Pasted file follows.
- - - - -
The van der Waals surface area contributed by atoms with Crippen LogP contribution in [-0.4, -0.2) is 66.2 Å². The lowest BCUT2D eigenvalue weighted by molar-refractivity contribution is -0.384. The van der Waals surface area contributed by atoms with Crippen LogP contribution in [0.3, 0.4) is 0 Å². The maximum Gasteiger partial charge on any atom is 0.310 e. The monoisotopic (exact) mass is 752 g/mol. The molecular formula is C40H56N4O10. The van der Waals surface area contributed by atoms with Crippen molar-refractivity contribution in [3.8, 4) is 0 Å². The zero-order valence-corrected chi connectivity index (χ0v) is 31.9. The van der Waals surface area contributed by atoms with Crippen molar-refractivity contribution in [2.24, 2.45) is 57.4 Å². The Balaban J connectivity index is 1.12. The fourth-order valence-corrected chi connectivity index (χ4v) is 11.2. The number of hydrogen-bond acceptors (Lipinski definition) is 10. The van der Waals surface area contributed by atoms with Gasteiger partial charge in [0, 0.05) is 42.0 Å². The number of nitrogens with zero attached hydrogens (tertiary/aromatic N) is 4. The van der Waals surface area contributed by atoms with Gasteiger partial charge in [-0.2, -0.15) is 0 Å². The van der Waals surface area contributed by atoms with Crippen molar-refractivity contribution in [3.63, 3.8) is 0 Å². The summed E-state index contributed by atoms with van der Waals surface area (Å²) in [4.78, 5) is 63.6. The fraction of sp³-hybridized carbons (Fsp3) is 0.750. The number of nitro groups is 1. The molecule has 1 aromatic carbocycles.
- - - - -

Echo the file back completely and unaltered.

The van der Waals surface area contributed by atoms with Crippen LogP contribution in [-0.4, -0.2) is 66.2 Å². The lowest BCUT2D eigenvalue weighted by molar-refractivity contribution is -0.384. The van der Waals surface area contributed by atoms with Crippen LogP contribution in [0.3, 0.4) is 0 Å². The maximum Gasteiger partial charge on any atom is 0.310 e. The monoisotopic (exact) mass is 752 g/mol. The molecular formula is C40H56N4O10. The van der Waals surface area contributed by atoms with Crippen molar-refractivity contribution in [3.8, 4) is 0 Å². The zero-order valence-corrected chi connectivity index (χ0v) is 31.9. The van der Waals surface area contributed by atoms with Crippen molar-refractivity contribution in [2.24, 2.45) is 57.4 Å². The Balaban J connectivity index is 1.12. The fourth-order valence-corrected chi connectivity index (χ4v) is 11.2. The number of hydrogen-bond acceptors (Lipinski definition) is 10. The van der Waals surface area contributed by atoms with Gasteiger partial charge in [0, 0.05) is 42.0 Å². The number of nitrogens with zero attached hydrogens (tertiary/aromatic N) is 4. The van der Waals surface area contributed by atoms with Gasteiger partial charge in [-0.2, -0.15) is 0 Å². The van der Waals surface area contributed by atoms with Crippen molar-refractivity contribution in [3.63, 3.8) is 0 Å². The summed E-state index contributed by atoms with van der Waals surface area (Å²) in [4.78, 5) is 63.6. The fraction of sp³-hybridized carbons (Fsp3) is 0.750. The number of nitro groups is 1. The molecule has 1 aromatic carbocycles.